Financial Daily from THE HINDU group of publications
Monday, Sep 27, 2004
Industry & Economy
`Innovative funding sources needed for achieving Millennium Development Goals'
New Delhi , Sept. 26
AS mobilising additional finance to meet the challenges of the Millennium Development Goals remains a priority, increased funding (private and public)by tapping new sources is needed to invest in basic services and infrastructure for human development in the world's poorest countries.
This is the broad conclusion of a policy brief by the Helsinki-based UN University World Institute for Development Economics Research (UNU-WIDER) made by Prof A.B. Atkinson, Project Director and Warden of Nuffield College, University of Oxford.
The study said substantial external funding needs to be mobilised to achieve the Millennium Development Goals. It noted that estimates differ, but a `ballpark' figure is an annual increase of $50 billion. This can be achieved by doubling official development assistance. Though welcome steps have been made in this direction, this could take time, it said, and proposed seven innovative sources of funding.
The sources range from global environmental taxes (carbon use tax), tax on currency flows (the Tobin tax), creation of new Special Drawing Rights (SDR), International Finance Facility to global lottery and global premium bond and increased remittances from emigrants.
The study contended that the two global taxes could yield revenue of the magnitude required (tax on carbon use) or at least half the requirement (the Tobin tax). Besides, the tax rates for this purpose are in magnitude smaller than the tax rates proposed by those advocating these taxes on allocational grounds.
The Tobin taxes, proposed to discourage excessive currency speculation, have been 10 or 20 basis points, whereas what is envisaged by the study is a rate of two basis points. The energy tax has a rate of one-tenth or one-twentieth of that typically considered in the literature on global warming.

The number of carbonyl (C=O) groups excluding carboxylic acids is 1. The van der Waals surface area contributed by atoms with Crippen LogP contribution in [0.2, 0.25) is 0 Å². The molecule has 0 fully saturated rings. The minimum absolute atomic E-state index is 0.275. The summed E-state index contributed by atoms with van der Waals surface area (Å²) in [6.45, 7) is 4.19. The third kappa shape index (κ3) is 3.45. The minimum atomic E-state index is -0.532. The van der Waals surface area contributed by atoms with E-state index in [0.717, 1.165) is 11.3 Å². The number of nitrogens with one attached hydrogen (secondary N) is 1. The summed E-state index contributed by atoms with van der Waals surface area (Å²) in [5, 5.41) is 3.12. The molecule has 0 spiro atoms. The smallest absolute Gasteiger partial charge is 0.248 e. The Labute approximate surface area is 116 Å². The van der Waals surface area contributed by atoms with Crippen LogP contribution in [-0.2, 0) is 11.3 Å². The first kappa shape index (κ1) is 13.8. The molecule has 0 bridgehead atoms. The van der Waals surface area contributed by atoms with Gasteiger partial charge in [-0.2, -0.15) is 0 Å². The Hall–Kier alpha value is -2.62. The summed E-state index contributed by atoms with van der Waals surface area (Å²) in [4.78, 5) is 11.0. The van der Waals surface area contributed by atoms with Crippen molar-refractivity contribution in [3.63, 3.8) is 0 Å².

The International Finance Facility proposed by the UK Government could, if it attracts sufficient backing from other major donors, yield flows over the crucial period up to 2015.
The creation of SDRs for development has been envisaged to raise $25 billion-$30 billion. This implies that though it can contribute a significant part of the total, it must be complemented with other measures.
One such additional source is global lottery, if agreements could be hammered out with national lotteries. A global premium bond can provide a flow of loan funding not otherwise available. Supporting roles can be played by enhanced remittances from emigrants and, on a more modest scale, increased private donations, the study said.
The study said serious barriers exist to the enactment of the proposals for new sources of funding and they could be overcome by re-design, to make the proposals more compelling.
In the case of global lottery, for instance, the prize structure can be constructed in such a way that it helps differentiate the product from that of national lotteries and avoids the possible negative effects of very large prizes.
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